1. On the whole I am satisfied with myself. SA A D SD

2. At times I think I am no good at all. SA A D SD

3. I feel that I have a number of good qualities. SA A D SD

4. I am able to do things as well as most other people. SA A D SD

5. I feel I do not have much to be proud of. SA A D SD

6. I certainly feel useless at times. SA A D SD

7. I feel that I’m a person of worth, at least on an equal plane with others. SA A D SD

8. I wish I could have more respect for myself. SA A D SD

9. All in all, I am inclined to feel that I am a failure. SA A D SD

10. I take a positive attitude toward myself. SA A D SD

Interracial Dating Scale

For the following scenarios, two scales will be given. For the first scale, please circle the answer that best reflects you attitude. For the second scale, circle the answer that best reflects society’s attitude. Please circle SA if you Strongly Disagree, A if you Agree, D if you Disagree, and SD if you Strongly Disagree.

Christiana, a Latina female, is very shy and she has not really dated before. She and her friend, Brandon, start spending a great deal of time together. Brandon has expressed his interest in having a serious relationship with Christiana. She is very hesitant because Brandon is White, and she is worried about cultural differences that may arise between them. After careful thinking, she decides to pursue a relationship with him. Your attitude: SA A D SD

Society’s attitude: SA A D SD

Josh, a White male, has a dilemma. He does not know who he should to ask out. Tasha is a beautiful, intelligent, athletic, African American female, who is actively involved in school. She is well respected by her peers and teachers. Lauren is an attractive and popular White female. She is also captain of the cheerleading team. However, she has a reputation for dating many guys. Her peers do not think highly of her. Josh has known Tasha for many years. They have had several classes together and they have become good friends. Josh has only known Lauren for a few months. He decides to go out with Lauren, because he feels that they have more in common.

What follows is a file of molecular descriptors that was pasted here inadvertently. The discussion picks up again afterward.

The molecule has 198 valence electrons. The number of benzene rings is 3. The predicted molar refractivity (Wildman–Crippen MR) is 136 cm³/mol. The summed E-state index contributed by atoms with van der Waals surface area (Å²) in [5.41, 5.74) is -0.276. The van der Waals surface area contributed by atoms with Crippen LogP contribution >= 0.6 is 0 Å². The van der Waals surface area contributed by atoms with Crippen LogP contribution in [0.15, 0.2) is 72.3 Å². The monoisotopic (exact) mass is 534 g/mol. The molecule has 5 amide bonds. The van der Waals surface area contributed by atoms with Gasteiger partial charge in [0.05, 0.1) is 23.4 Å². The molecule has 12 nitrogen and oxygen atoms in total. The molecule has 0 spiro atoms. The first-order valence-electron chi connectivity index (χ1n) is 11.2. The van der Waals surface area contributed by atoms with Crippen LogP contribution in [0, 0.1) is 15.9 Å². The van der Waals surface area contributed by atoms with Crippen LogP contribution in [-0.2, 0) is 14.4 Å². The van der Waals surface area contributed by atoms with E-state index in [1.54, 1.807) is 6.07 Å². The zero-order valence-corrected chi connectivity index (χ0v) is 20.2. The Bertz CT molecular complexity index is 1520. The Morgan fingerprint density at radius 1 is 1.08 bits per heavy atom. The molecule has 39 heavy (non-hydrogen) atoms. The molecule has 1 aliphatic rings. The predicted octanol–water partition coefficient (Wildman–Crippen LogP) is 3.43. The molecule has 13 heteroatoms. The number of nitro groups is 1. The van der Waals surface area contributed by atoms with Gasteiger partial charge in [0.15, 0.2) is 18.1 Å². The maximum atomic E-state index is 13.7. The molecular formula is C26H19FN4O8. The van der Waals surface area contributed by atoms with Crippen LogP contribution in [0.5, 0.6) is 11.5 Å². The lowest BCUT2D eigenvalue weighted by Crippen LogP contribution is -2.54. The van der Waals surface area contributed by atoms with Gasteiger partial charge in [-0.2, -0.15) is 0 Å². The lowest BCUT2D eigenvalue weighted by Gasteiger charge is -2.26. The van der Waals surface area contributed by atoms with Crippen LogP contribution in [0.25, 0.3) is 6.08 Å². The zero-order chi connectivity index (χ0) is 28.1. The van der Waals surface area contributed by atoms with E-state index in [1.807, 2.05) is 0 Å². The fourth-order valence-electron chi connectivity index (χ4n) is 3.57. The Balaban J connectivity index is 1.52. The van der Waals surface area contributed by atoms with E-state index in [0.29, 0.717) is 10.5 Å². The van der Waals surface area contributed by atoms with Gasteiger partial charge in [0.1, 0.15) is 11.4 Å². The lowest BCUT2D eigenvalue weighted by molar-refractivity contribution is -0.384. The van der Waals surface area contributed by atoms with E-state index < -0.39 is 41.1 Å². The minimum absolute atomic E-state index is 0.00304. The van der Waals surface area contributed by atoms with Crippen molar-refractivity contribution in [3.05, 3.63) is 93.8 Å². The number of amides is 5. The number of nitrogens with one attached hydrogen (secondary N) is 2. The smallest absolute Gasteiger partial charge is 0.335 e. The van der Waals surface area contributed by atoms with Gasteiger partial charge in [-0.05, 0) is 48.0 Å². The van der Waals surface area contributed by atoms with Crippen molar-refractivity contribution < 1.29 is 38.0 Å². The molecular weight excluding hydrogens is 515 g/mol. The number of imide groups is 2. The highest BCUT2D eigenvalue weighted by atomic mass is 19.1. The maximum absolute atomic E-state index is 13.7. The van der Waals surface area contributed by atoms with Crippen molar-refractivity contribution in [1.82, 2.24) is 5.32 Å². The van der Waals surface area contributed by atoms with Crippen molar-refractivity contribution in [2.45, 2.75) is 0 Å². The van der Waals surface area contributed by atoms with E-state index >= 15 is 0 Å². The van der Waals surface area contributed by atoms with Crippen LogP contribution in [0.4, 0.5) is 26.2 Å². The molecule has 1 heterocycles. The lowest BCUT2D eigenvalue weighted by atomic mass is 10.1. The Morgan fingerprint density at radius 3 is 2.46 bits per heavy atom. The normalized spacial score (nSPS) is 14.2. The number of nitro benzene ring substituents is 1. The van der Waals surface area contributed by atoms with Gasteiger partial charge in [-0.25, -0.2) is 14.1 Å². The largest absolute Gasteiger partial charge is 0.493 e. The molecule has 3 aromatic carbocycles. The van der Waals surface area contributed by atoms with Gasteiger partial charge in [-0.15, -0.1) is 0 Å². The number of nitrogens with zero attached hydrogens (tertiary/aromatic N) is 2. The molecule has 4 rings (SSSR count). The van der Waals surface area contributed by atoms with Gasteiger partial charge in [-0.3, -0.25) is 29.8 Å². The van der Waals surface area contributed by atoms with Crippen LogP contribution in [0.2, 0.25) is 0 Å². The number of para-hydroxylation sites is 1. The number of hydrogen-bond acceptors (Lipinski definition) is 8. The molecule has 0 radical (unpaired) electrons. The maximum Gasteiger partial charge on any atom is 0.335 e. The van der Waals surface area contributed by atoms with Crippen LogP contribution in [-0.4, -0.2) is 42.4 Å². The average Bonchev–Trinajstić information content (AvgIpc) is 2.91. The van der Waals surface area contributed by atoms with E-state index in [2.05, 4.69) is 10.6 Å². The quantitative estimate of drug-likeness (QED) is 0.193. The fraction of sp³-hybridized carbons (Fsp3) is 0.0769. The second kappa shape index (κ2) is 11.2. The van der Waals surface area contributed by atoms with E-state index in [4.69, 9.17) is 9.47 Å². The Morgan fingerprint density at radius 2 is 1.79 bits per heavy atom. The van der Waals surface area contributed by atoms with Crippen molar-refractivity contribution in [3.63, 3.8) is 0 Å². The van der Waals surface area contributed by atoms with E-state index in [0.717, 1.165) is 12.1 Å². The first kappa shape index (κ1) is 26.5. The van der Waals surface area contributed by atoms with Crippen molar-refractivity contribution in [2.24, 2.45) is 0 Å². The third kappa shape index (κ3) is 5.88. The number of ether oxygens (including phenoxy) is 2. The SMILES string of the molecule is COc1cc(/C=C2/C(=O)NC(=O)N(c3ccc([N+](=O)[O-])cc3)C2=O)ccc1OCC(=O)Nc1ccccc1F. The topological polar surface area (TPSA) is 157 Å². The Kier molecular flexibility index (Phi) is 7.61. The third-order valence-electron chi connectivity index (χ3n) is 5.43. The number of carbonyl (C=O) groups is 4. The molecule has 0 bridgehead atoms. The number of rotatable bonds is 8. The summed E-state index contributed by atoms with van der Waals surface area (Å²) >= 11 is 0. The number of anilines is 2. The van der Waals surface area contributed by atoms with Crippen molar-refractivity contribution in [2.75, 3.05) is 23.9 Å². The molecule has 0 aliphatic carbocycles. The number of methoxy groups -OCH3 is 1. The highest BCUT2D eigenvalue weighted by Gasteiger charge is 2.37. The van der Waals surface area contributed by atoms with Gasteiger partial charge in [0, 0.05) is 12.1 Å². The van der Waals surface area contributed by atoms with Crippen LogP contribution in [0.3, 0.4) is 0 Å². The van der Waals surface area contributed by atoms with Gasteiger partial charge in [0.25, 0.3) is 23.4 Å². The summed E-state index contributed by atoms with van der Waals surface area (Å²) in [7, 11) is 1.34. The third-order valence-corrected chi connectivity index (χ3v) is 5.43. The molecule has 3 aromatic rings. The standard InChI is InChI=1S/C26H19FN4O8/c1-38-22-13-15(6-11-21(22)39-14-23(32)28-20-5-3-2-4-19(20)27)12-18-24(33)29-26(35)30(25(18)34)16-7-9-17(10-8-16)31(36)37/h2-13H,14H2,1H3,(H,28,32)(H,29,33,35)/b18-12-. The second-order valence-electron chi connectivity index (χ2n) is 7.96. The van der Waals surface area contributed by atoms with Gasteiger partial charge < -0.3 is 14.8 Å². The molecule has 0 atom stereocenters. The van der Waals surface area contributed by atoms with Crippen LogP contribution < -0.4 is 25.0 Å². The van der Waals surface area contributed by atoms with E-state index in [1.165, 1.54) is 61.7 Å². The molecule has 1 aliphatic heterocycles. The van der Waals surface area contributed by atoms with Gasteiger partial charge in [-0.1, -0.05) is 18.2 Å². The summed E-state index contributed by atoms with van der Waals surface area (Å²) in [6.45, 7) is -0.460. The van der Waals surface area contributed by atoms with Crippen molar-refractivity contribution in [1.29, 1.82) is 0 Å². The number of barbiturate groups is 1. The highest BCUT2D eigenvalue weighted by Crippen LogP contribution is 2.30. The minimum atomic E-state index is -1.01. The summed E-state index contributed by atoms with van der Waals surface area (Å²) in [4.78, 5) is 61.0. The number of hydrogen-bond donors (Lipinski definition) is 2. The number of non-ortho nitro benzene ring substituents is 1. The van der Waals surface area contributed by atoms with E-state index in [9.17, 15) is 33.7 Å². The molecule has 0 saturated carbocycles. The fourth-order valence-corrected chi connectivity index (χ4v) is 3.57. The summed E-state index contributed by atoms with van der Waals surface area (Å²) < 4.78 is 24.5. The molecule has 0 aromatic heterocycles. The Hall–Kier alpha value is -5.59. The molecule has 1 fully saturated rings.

Your attitude: SA A D SD

Society’s attitude: SA A D SD

Dana, a Black female, has been dating Julio, a Hispanic male, for three months. At first, their relationship was great. They were good friends and they got along very well. Lately, they have been engaging in many arguments. Dana disagrees with some of Julio’s family traditions and feels uncomfortable when she is asked to partake in them. Julio doesn’t agree with her family’s religion. Despite all of their differences, Julio is willing to compromise and stay together. On the other hand, Dana feels like their cultural differences cannot be resolved. She decides to stay together and work on the relationship. How do you feel about this decision?

Your attitude: SA A D SD

Society’s attitude: SA A D SD

Malik is the president of the Black Engineers’ Club and star of the track team. He is on the dean’s list and he is the object of many girls’ affection. He has been dating Alicia for three months. Alicia is a very attractive and intelligent Black female. Recently, she has been battling with low self-esteem and she decided that she would look better if she cut off her long hair. This was the start of many arguments between them. Malik realized that he had enough and decided to break up with Alicia. Two weeks later, Malik starts dating Kai. Kai is a very pretty Asian girl with really long hair. She is very shy and quiet, quite the opposite of Alicia. She is still in love with Malik hopes that they can get back together. Malik decides to stay with Kai. How do you feel about his decision?

Your attitude: SA A D SD

Society’s attitude: SA A D SD

Look at the pictures of the following couples. In column one, rank the couples the from 1 to 12. One being the most acceptable by your standards, and 12 being the least acceptable. In column two, rank the couples from most accepted to least accepted by society standards.

Column 1 Column 2

1.______ 1. ______ 2. _____ 2.______3. _____ 3.______4.______ 4.______5.______ 5.______6. ______ 6. ______7. ______ 7. ______8. ______ 8. ______9. ______ 9. ______10. ______ 10.______

11. _______ 11. ______

12. _______ 12. _______

Submitted 12/16/2001 10:37:03 PM
Last Edited 12/16/2001 10:57:44 PM